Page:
Serena Williams is attempting to win her 24th Grand Slam at Wimbledon, which begins later this month. She’ll tie Margaret Court for the most singles grand slams ever if she wins the event. In addition to Serena’s outstanding career on the tennis court, credit should be given to Serena’s coach, who has worked with her for many years.
Patrick Mouratoglou, the Frenchman, has been coaching Serena for nine years. The pair has been earning wins on a regular basis. Serena won 10 grand slam victories, an Olympic gold medal, and rose to the top of the ATP rankings to become the world No. 1 during his reign. Mouratoglou recently talked out about his coaching career and how his passion for tennis was the only thing that kept him going. The great coach, on the other hand, did not have an easy road to fame. His parents forbade him from playing tennis when he was 16 years old.
His early days
Patrick has been playing tennis when he was six years old and began coaching at the age of 26. Bjorn Borg was the tennis player that sparked his interest in the sport. Mouratoglou was a middle-tier junior player with professional ambitions but gave up the sport at the age of 15 to focus on education at his parents’ request. For seven years, he didn’t pick up a racquet. He was groomed to take over his father’s company, one of France’s leading renewable energy enterprises, but instead chose to leave at the age of 26 to start a tennis academy on the outskirts of Paris.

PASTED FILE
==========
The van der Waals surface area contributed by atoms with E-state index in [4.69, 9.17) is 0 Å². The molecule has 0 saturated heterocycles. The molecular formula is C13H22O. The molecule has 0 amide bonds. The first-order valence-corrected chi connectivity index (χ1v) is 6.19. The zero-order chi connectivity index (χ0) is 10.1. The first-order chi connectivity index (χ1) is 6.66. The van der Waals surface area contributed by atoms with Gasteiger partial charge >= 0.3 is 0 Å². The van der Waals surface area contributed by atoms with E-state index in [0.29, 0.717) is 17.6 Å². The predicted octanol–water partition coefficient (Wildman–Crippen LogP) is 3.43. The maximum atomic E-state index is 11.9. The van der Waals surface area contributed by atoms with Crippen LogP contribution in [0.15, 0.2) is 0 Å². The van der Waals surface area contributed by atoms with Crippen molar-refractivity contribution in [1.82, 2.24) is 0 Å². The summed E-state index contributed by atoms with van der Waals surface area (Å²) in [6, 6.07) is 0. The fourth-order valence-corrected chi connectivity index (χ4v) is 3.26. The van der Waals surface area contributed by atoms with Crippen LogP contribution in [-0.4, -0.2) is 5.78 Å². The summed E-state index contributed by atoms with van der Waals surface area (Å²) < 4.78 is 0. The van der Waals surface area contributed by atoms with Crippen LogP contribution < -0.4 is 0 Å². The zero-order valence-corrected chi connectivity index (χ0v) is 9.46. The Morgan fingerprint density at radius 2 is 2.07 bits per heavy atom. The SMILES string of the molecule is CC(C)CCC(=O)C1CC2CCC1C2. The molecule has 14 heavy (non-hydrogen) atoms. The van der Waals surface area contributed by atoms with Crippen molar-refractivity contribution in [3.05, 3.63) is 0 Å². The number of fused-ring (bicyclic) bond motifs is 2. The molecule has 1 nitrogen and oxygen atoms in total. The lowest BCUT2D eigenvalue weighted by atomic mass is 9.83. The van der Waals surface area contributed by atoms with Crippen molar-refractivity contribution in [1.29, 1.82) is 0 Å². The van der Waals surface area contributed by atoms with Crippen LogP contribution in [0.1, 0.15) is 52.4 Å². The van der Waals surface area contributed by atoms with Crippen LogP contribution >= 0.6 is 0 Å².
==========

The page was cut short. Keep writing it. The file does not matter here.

It was a difficult task, according to Mouratoglou, but his father handled it well and backed his decision. Mouratoglou informed his father that while he liked business, it did not touch his heart.
Other players who Patrick coached
He’s been serving Serena for the past nine years, but do you know who he previously served? Apart from the GOAT, the Frenchman has worked with Marcos Baghdatis (2005-06), Anastasia Pavlyuchenkova (2006-08), Yanina Wickmayer (2010), Aravane Rezai (2009-2010), Laura Robson (2010-11), Jeremy Chardy (2011), and Grigor Dimitrov (2011-12).
Despite giving up tennis at the age of 15, Patrick believed he belonged to the court. He said-“I also feel like (I have to) cure myself, because something is broken in me because of what happened. I need to give the chance I didn’t have. I want to give it to others, and I want to help them achieve that.”
Patrick’s remarks indicate how desperate he was to return on the pitch, and that his coaching was his last choice. His passion to assist numerous players who were on their own and looking for a mentor to lead them transformed the players’ lives as well as Patrick’s. This history of one of tennis’ most well-known teachers gives every person hope that they may follow their hearts and live a life they love, because life is all about trying rather than regretting.